Reflections: Pets aren’t just blessed—they’re also a blessing

I took my dog, Buddy, to church recently! Buddy, is our 9-year-old family companion, a gift from a daughter. I must admit, I did not want another dog; we had a dog all the years our children were growing up. Our last one, Lady, was a big, beautiful, adorable collie. But I had had enough of dog care!

However, as in most family decisions, my view did not prevail, and Buddy arrived at our home when he was a puppy. He is a relatively new breed, called a Puggle: a mix of Pug and Beagle. And my daughter was right, we needed a dog. Buddy has brought so much to our home. He is loving, loyal and brings a dimension of wonder to our family that limits the attention on ourselves in this season of our lives.

Bishop Woodie W. White

Bishop Woodie W. White

Of course, we are not alone in our affection for a pet. The United States is a pet-loving nation. I have learned that there are 78.2 million dogs owned in this country, in 39 percent of U.S. households. Cats follow a close second.

Churches get involved, as well. There is a United Methodist congregation in Pittsburgh, which I have read about, that has a program called “Hearts and Paws.” Among other features of this special ministry, it offers support to families who have lost pets to death. What a thoughtful and caring ministry.

A few weeks ago, I noticed that a United Methodist church in our Atlanta community was conducting a late afternoon service of The Blessing of The Animals. I was aware of such services, though I had never attended one. I decided to take Buddy to the service.

Now Buddy, who in other ways is a remarkably well-behaved dog, has one annoying flaw—he is a “runner.” When the front door is open, Buddy is gone! He has introduced us to more of our neighbors than we would have otherwise met, as he races up the street and runs indiscriminately into their yards, all the while ignoring our calls and eluding our grasp. Countless times, neighbors have helped us corner Buddy, or have returned him to us. He is well known on our street.

So, as Buddy and I were leaving for his blessing, my wife Kim laughingly said, “Buddy may first need an exorcism!”

Interestingly, our United Methodist Book of Worship contains a “Service for the Blessing of Animals.” It was this order of worship that was used that day by the pastor of the congregation. The Book of Worship provides the following explanation. “A Blessing of Animals, in many congregations, witnesses to God’s and the Church’s love, care, and concern for creation. As we recognize our mutual interdependence with God’s creatures, the Church’s witness of stewardship of creation is strengthened.”

It further states that the service can be celebrated on or near the Feast Day of St. Francis of Assisi, Oct. 4. So Buddy and I joined about 200 other worshippers and an array of dogs of every description outside the church on a beautiful fall Sunday afternoon.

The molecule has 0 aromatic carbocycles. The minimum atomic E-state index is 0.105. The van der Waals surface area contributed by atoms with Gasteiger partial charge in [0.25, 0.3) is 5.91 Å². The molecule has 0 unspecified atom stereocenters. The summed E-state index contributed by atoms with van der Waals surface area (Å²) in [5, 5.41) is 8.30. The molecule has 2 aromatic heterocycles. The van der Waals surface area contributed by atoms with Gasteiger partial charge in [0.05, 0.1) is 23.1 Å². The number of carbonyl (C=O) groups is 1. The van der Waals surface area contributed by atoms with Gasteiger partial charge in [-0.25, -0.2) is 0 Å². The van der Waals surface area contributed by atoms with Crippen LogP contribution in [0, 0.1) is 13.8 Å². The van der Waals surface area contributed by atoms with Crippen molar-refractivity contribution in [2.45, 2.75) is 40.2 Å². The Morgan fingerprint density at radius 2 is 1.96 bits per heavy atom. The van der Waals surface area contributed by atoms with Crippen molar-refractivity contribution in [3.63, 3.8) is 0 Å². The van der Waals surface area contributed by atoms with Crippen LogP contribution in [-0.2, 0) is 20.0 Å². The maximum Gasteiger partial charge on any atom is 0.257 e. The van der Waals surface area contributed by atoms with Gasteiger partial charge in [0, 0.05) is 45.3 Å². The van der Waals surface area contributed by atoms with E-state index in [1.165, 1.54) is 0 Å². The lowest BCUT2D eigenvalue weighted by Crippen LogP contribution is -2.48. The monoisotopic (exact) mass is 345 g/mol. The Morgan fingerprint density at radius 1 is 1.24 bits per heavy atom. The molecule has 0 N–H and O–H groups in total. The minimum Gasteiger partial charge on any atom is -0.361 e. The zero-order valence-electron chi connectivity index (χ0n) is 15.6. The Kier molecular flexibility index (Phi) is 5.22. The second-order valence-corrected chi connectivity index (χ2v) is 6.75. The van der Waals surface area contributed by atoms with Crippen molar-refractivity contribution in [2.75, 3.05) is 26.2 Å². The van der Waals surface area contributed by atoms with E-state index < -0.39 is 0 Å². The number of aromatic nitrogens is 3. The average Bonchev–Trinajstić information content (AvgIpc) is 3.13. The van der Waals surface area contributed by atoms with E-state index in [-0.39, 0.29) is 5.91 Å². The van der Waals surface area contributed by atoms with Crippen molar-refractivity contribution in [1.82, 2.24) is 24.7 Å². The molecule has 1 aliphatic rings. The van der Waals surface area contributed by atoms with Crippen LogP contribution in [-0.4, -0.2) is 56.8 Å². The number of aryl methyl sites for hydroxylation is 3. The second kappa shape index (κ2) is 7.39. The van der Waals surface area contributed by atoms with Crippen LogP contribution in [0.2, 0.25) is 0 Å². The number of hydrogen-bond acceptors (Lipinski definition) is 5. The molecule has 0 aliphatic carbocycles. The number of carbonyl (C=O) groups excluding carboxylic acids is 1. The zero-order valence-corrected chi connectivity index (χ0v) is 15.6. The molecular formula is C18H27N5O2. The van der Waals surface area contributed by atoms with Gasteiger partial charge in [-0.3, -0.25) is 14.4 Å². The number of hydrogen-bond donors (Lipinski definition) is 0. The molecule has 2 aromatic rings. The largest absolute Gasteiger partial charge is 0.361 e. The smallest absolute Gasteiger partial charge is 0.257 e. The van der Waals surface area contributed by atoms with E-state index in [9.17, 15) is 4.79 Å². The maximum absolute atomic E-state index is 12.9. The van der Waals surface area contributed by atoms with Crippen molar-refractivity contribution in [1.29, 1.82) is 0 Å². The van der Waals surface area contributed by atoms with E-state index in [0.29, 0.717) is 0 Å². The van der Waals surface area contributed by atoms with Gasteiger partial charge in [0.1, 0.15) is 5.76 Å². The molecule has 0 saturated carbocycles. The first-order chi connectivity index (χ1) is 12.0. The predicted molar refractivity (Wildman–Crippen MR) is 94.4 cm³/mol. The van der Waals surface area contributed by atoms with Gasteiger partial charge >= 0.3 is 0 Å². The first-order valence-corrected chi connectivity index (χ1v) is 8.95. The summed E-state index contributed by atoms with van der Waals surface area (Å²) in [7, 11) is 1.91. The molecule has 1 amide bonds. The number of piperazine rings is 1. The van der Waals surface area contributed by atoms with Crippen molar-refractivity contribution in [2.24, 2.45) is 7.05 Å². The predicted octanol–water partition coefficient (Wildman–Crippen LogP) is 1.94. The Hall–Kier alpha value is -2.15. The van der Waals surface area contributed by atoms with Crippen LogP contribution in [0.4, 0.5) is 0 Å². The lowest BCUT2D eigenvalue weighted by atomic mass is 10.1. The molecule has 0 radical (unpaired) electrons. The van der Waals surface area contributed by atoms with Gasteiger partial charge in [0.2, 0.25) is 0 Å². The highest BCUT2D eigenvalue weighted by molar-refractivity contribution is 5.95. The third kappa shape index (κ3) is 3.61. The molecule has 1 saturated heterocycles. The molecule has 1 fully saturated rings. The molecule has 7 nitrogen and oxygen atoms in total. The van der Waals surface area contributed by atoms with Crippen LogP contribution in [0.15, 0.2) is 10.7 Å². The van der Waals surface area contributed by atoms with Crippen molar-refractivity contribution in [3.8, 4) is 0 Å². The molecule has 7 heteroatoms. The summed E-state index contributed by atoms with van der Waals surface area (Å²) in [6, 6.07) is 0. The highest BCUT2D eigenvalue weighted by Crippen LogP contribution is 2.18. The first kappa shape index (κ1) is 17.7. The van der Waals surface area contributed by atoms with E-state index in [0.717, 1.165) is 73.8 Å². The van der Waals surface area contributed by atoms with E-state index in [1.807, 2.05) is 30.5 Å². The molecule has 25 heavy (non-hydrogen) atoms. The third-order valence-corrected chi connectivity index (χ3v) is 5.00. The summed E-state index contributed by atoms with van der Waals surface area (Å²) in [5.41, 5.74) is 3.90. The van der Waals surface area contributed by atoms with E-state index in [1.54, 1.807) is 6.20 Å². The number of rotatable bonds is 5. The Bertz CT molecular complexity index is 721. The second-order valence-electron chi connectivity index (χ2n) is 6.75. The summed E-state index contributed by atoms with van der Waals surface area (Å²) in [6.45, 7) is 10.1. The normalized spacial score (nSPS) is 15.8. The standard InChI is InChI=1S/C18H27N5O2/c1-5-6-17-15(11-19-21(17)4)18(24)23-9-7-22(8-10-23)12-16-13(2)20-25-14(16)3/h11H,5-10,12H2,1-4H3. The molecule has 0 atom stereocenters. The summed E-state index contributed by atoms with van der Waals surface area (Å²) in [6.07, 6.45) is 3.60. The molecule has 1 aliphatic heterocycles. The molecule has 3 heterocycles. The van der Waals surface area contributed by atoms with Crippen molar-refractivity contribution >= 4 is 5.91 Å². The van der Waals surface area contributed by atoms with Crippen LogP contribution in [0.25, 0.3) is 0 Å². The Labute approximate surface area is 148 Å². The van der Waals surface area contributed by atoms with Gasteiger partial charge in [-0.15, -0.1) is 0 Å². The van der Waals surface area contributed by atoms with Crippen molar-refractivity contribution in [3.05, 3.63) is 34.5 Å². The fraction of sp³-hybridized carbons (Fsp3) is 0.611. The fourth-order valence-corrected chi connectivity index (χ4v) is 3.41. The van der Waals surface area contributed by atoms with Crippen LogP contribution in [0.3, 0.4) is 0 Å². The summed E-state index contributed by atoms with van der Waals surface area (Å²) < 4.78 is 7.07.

I did not see any cats or other animals that may have been a part of that unique “congregation.” To my surprise, the dogs were well-behaved as we lined up for the procession into the sanctuary, and that decorum was maintained once we were inside. Some dogs sat on the floor; others joined their owners on the pews throughout the service, which included prayers and hymns. However, I was careful to find a rear pew for Buddy and me, not quite sure of his reaction since this was his first time to attend a church service! He passed with flying colors, even as we walked to the front of the sanctuary and the pastor gave him a personal blessing, calling him by name.

The closing prayer offered by the pastor was especially meaningful: “Blessed are you, Lord God, maker of all living creatures. You inspired St. Francis to call all animals his brothers and sisters. We pray for these animals, gifts of your creation, and ask you to bless them. We praise you for the love which we receive from them, for the love which we give them, and for the comfort and companionship, which we share. May our care for our pets be a reflection of the peaceful and loving care you bestow upon all of creation, bringing glory to your name. Amen.”

Then it hit me: Buddy is not just a pet we own, but a valued member of our family! And I did not just take him to church to receive a blessing, but to thank God for the blessing Buddy is to us.

Retired Bishop White is the denomination’s Endorsing Agent for Chaplain Ministries and bishop-in-residence at Emory University’s Candler School of Theology, in Atlanta.

Steve Horn

Join the conversation....

  1. northgram says:

    Dear Bishop White,
    What a beautiful story. It's just what I needed to read. I plan to share it with my 8 year grandson. We recently had to put his beloved 10 year old german shepherd to sleep. They shared the same birthday and it was an emotional night. Just before the Vet came in to administer the last injection, Carter asked "Does Sasha know Jesus?" to which my 6 year old granddaughter replied "Of course she does, I read her my bible stories all the time!". Sasha was indeed a blessing and a beloved member of our family. As a dog owner myself, we constantly thank God for the blessings our pet has brought to our life. Thank you for confirming what we've felt all along – they are valued family members – gifts from God.
    Judy Churchill

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